An evolution toward universal design, also known as barrier-free design, has been changing the lives of spinal cord injury (SCI) survivors and other wheelchair users for the better since the 1950s. This style of architecture incorporates universal design principles that blend wheelchair accessibility with simple clean lines, resulting in an end product that appears like it was naturally accessible, no fuss needed.
Tiny and accessible may not necessarily go hand-in-hand, but the tiny home trend is finally crossing over into #wheelchairlife, and it’s a much-needed thing. Too often, people with new and old spinal cord injuries (SCIs) find themselves without an accessible home. Depending on which state you reside, accessible housing either exists but is in short supply, or there is simply none available or that is affordable.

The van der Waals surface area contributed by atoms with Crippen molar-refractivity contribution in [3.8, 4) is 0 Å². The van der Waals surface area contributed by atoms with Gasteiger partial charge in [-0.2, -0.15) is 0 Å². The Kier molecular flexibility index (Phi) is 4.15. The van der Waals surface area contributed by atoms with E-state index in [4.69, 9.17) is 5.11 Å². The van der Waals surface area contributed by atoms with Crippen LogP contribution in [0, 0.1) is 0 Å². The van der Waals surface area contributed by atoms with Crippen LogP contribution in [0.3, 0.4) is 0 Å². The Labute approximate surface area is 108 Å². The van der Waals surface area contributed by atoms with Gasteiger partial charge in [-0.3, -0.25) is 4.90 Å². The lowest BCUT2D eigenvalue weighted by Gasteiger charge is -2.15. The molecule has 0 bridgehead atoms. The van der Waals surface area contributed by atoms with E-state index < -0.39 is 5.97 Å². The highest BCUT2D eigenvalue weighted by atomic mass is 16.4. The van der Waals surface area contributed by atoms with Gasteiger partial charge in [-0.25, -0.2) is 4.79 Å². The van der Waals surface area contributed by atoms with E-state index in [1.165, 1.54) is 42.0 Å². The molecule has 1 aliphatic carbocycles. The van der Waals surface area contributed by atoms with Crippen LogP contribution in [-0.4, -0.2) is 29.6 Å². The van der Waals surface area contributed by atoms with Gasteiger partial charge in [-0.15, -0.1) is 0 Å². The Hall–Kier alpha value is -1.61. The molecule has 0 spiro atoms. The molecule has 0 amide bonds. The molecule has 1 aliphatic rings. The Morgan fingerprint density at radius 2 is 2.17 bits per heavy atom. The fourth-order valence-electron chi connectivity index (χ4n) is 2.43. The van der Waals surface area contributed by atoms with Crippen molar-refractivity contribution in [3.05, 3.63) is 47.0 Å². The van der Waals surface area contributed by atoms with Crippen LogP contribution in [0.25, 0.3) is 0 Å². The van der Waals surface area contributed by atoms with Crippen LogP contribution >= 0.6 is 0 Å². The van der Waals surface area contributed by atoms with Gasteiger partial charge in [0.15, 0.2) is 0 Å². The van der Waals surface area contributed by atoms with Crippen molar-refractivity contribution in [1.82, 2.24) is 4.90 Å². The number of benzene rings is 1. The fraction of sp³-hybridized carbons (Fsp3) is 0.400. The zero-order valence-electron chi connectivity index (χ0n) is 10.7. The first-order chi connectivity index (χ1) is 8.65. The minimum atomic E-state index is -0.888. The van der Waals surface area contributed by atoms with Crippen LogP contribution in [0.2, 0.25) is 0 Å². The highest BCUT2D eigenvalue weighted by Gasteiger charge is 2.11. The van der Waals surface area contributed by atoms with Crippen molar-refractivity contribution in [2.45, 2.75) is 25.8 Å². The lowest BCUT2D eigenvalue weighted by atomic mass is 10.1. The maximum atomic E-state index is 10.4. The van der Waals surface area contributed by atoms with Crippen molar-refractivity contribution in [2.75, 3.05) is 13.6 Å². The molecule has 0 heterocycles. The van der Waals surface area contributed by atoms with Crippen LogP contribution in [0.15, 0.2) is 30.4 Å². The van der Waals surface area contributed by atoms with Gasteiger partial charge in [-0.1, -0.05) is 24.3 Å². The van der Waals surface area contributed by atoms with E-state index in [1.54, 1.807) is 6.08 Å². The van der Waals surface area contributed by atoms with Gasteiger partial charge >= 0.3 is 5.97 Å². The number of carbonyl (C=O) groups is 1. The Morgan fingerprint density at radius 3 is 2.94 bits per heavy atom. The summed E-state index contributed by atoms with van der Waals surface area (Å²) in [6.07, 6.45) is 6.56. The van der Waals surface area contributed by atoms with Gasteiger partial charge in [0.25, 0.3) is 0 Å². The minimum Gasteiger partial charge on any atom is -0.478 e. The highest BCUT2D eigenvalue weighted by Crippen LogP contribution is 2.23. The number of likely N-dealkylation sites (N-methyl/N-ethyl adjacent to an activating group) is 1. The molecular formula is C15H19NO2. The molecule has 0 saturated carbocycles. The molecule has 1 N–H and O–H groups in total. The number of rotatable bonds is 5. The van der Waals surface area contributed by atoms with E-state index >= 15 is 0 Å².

Winter and wheelchairs aren't the best of friends. While this season can be exhilarating and stunningly beautiful, it can also be deadly for someone with a spinal cord injury (SCI). Simply put - wheelchair users need to be extra vigilant when the weather turns to snow and cold.
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